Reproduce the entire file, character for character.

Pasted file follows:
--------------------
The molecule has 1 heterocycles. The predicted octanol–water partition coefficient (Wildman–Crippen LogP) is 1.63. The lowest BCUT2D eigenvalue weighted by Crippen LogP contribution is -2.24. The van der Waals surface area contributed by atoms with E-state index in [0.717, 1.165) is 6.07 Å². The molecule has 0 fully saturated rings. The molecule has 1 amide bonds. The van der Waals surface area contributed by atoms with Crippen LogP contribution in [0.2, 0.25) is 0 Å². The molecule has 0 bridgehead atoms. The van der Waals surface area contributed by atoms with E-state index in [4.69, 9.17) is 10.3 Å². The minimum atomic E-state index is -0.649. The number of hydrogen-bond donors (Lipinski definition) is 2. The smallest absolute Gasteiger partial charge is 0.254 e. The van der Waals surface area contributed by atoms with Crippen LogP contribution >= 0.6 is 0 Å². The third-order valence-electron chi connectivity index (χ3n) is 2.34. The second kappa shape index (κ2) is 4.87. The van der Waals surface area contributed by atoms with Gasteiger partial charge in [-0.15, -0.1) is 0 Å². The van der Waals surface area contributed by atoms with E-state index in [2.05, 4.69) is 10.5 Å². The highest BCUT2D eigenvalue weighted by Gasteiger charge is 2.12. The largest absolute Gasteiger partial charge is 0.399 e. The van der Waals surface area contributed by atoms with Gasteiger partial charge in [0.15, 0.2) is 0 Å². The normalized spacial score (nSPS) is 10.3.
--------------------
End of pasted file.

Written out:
The molecule has 1 heterocycles. The predicted octanol–water partition coefficient (Wildman–Crippen LogP) is 1.63. The lowest BCUT2D eigenvalue weighted by Crippen LogP contribution is -2.24. The van der Waals surface area contributed by atoms with E-state index in [0.717, 1.165) is 6.07 Å². The molecule has 0 fully saturated rings. The molecule has 1 amide bonds. The van der Waals surface area contributed by atoms with Crippen LogP contribution in [0.2, 0.25) is 0 Å². The molecule has 0 bridgehead atoms. The van der Waals surface area contributed by atoms with E-state index in [4.69, 9.17) is 10.3 Å². The minimum atomic E-state index is -0.649. The number of hydrogen-bond donors (Lipinski definition) is 2. The smallest absolute Gasteiger partial charge is 0.254 e. The van der Waals surface area contributed by atoms with Crippen LogP contribution >= 0.6 is 0 Å². The third-order valence-electron chi connectivity index (χ3n) is 2.34. The second kappa shape index (κ2) is 4.87. The van der Waals surface area contributed by atoms with Gasteiger partial charge in [-0.15, -0.1) is 0 Å². The van der Waals surface area contributed by atoms with E-state index in [2.05, 4.69) is 10.5 Å². The highest BCUT2D eigenvalue weighted by Gasteiger charge is 2.12. The largest absolute Gasteiger partial charge is 0.399 e. The van der Waals surface area contributed by atoms with Gasteiger partial charge in [0.15, 0.2) is 0 Å². The normalized spacial score (nSPS) is 10.3.